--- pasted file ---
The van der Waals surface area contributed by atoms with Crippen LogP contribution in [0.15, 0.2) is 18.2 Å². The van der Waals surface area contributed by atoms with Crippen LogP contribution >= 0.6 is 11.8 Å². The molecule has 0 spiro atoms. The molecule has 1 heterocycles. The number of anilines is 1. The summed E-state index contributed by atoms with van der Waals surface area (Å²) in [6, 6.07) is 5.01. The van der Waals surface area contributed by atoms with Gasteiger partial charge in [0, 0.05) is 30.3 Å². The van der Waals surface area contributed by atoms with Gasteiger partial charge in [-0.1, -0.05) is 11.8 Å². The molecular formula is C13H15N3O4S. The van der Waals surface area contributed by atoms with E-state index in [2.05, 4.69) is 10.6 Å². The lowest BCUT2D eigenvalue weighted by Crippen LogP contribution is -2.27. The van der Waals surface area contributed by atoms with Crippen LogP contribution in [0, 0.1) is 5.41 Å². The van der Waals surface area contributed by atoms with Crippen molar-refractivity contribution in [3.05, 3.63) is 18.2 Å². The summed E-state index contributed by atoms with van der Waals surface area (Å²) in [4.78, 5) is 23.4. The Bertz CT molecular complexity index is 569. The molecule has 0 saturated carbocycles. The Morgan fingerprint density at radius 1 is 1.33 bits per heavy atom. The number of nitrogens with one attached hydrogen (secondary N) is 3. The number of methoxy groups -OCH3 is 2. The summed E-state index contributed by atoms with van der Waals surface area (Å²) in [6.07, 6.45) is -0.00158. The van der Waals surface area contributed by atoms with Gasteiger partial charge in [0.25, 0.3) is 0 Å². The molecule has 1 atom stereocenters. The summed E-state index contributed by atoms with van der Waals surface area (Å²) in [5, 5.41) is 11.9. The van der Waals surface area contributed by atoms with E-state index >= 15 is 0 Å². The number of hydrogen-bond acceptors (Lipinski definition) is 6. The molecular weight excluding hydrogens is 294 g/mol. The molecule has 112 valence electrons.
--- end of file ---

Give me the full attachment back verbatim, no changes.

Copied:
The van der Waals surface area contributed by atoms with Crippen LogP contribution in [0.15, 0.2) is 18.2 Å². The van der Waals surface area contributed by atoms with Crippen LogP contribution >= 0.6 is 11.8 Å². The molecule has 0 spiro atoms. The molecule has 1 heterocycles. The number of anilines is 1. The summed E-state index contributed by atoms with van der Waals surface area (Å²) in [6, 6.07) is 5.01. The van der Waals surface area contributed by atoms with Gasteiger partial charge in [0, 0.05) is 30.3 Å². The van der Waals surface area contributed by atoms with Gasteiger partial charge in [-0.1, -0.05) is 11.8 Å². The molecular formula is C13H15N3O4S. The van der Waals surface area contributed by atoms with E-state index in [2.05, 4.69) is 10.6 Å². The lowest BCUT2D eigenvalue weighted by Crippen LogP contribution is -2.27. The van der Waals surface area contributed by atoms with Crippen LogP contribution in [0, 0.1) is 5.41 Å². The van der Waals surface area contributed by atoms with Crippen molar-refractivity contribution in [3.05, 3.63) is 18.2 Å². The summed E-state index contributed by atoms with van der Waals surface area (Å²) in [4.78, 5) is 23.4. The Bertz CT molecular complexity index is 569. The molecule has 0 saturated carbocycles. The Morgan fingerprint density at radius 1 is 1.33 bits per heavy atom. The number of nitrogens with one attached hydrogen (secondary N) is 3. The number of methoxy groups -OCH3 is 2. The summed E-state index contributed by atoms with van der Waals surface area (Å²) in [6.07, 6.45) is -0.00158. The van der Waals surface area contributed by atoms with Gasteiger partial charge in [0.25, 0.3) is 0 Å². The molecule has 1 atom stereocenters. The summed E-state index contributed by atoms with van der Waals surface area (Å²) in [5, 5.41) is 11.9. The van der Waals surface area contributed by atoms with E-state index >= 15 is 0 Å². The number of hydrogen-bond acceptors (Lipinski definition) is 6. The molecular weight excluding hydrogens is 294 g/mol. The molecule has 112 valence electrons.